Gun-Rights Backers to 'Go On Offense' 12/04 11:03
IOWA CITY, Iowa (AP) -- Firearms enthusiasts who embraced Donald Trump's
campaign and his full-throated support of the Second Amendment are expecting a
sweeping expansion of gun rights under his administration and a Congress firmly
in Republican hands.
Among their priorities: eliminating gun-free zones at schools, reducing
requirements for background checks and ensuring that concealed carry handgun
permits from one state are recognized everywhere in the U.S.
"This is our historic moment to go on offense and to defeat the forces that
have aligned against our freedom once and for all," Wayne LaPierre, chief
executive of the National Rifle Association, said in a video after the Nov. 8
election. "The individual right to carry a firearm in defense of our lives and
our families does not and should not end at any state line."
In pursuing their agenda, the gun lobby and its GOP supporters could find
themselves at odds with two other tenets of Republican orthodoxy: states'
rights and local control.
"It would be ironic to see conservatives who long have professed a belief in
states' rights override states' choices in this area," said Erwin Chemerinsky,
dean of the University of California Irvine School of Law.
One of the NRA's paramount goals is getting Congress to pass a law requiring
all states to recognize concealed-carry handgun permits issued by any other
state. Currently, many permit holders must leave their weapons at home when
traveling or risk violating other states' laws. NRA supporters say permits
should be treated like driver's licenses.
Trump endorsed the idea during the campaign, but it is likely to face
intense opposition from Democrats in states with tight gun restrictions,
including California and the president-elect's home state of New York.
States make their own judgments on who should be allowed to have a concealed
carry permit, and their eligibility requirements vary based on an applicant's
criminal history, age and training.
Many law enforcement organizations warn the change would mean encountering
more guns during traffic stops and in tourist areas. They also say there is no
way to easily check the validity of an out-of-state firearm permit because
there is no nationwide database.
The trend among states to expand the right to carry guns is already
"creating enormous challenges on the streets for police officers who must
figure out whether or not the people they encounter are legally entitled to
have a firearm," said Darrel Stephens, executive director of the Major Cities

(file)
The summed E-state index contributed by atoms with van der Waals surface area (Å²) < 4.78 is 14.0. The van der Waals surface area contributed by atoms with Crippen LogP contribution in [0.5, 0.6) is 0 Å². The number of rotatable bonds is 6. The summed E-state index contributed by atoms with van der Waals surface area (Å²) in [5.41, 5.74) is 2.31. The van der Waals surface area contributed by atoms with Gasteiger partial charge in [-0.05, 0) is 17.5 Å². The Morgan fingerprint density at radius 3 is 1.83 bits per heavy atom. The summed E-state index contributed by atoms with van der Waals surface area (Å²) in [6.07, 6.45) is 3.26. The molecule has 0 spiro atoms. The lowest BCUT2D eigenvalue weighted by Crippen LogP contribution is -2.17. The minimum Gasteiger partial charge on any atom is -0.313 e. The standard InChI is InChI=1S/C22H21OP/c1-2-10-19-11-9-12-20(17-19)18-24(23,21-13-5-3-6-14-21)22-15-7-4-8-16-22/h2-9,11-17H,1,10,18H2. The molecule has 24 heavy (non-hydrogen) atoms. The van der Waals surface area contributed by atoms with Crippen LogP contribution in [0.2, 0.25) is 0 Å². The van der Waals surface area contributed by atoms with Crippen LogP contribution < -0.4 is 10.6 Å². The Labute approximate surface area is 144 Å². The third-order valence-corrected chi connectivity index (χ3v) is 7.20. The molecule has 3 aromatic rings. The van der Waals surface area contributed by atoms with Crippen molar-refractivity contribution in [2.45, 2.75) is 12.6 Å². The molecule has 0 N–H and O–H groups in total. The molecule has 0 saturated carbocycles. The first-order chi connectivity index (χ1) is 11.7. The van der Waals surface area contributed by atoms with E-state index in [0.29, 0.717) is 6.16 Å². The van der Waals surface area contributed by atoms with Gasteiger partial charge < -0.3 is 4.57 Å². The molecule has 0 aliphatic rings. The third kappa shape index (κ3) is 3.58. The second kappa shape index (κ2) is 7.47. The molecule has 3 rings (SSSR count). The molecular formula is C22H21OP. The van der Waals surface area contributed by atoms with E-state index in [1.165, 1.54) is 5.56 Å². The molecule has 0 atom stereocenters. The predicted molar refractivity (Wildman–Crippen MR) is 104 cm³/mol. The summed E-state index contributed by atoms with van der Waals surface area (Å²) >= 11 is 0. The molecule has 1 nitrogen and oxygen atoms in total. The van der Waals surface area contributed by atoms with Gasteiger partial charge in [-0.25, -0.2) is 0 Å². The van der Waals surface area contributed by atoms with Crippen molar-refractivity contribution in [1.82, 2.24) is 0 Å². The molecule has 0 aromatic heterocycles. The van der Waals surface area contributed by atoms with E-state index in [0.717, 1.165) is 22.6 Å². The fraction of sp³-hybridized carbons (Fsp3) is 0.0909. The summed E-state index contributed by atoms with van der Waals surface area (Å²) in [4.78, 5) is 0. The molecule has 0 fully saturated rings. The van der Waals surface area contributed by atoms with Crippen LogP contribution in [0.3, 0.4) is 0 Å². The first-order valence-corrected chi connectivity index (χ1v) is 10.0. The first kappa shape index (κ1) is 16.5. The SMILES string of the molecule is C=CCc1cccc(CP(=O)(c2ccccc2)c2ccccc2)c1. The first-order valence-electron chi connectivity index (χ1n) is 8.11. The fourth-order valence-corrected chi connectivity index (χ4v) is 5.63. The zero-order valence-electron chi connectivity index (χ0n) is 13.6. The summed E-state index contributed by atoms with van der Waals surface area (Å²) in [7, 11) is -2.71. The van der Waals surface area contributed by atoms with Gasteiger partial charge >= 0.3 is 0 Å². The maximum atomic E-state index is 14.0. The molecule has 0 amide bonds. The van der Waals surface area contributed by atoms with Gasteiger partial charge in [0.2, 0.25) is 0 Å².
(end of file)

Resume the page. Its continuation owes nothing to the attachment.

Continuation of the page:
Chemerinsky and another expert who studies gun law, UCLA professor Eugene
Volokh, said Congress probably doesn't have the constitutional authority to
order states to recognize concealed carry permits from elsewhere. But they said
Congress could encourage states to do so by threatening to withhold law
enforcement and homeland security funding.
The NRA, which spent more than $30 million supporting Trump and opposing
Hillary Clinton, also is calling for an end to gun-free zones around the
country, including at schools. The organization has argued that such areas
become targets for mass killers.
Trump pledged during the campaign to eliminate gun-free zones. To do that,
Congress would have to repeal the Gun-Free School Zones Act of 1996, which
limits carrying and bans the discharge of guns within 1,000 feet of schools.
Even then, Lindsay Nichols, senior attorney with the Law Center to Prevent
Gun Violence in San Francisco, said she believes states and municipalities
would be able to create gun-free areas locally.
Nichols said that any push to repeal the federal law would draw opposition
from gun control advocates, who are better organized than they have been in
years and made gains of their own at the ballot box last month. Voters in
California, Nevada and Washington state tightened firearm laws, with California
enacting the nation's first background check requirement for buying ammunition.
Even without Congress, Trump can immediately undo President Barack Obama's
executive actions on guns. Among other things, Obama put sellers on notice last
year that they have to conduct background checks even when doing business at
gun shows or through the internet --- and that failing to do so routinely would
be a crime.
Another Obama rule that Trump could jettison would make it easier for some
health care providers to share information about mental illness with the
federal background check system. Critics worry that sharing such details could
unfairly deny gun rights to veterans suffering from post-traumatic stress.
Larry Pratt, a former executive director of Gun Owners of America, said he
is eager to see Trump overturn Obama's executive actions.
"Baby, those are going into the shredder," he said.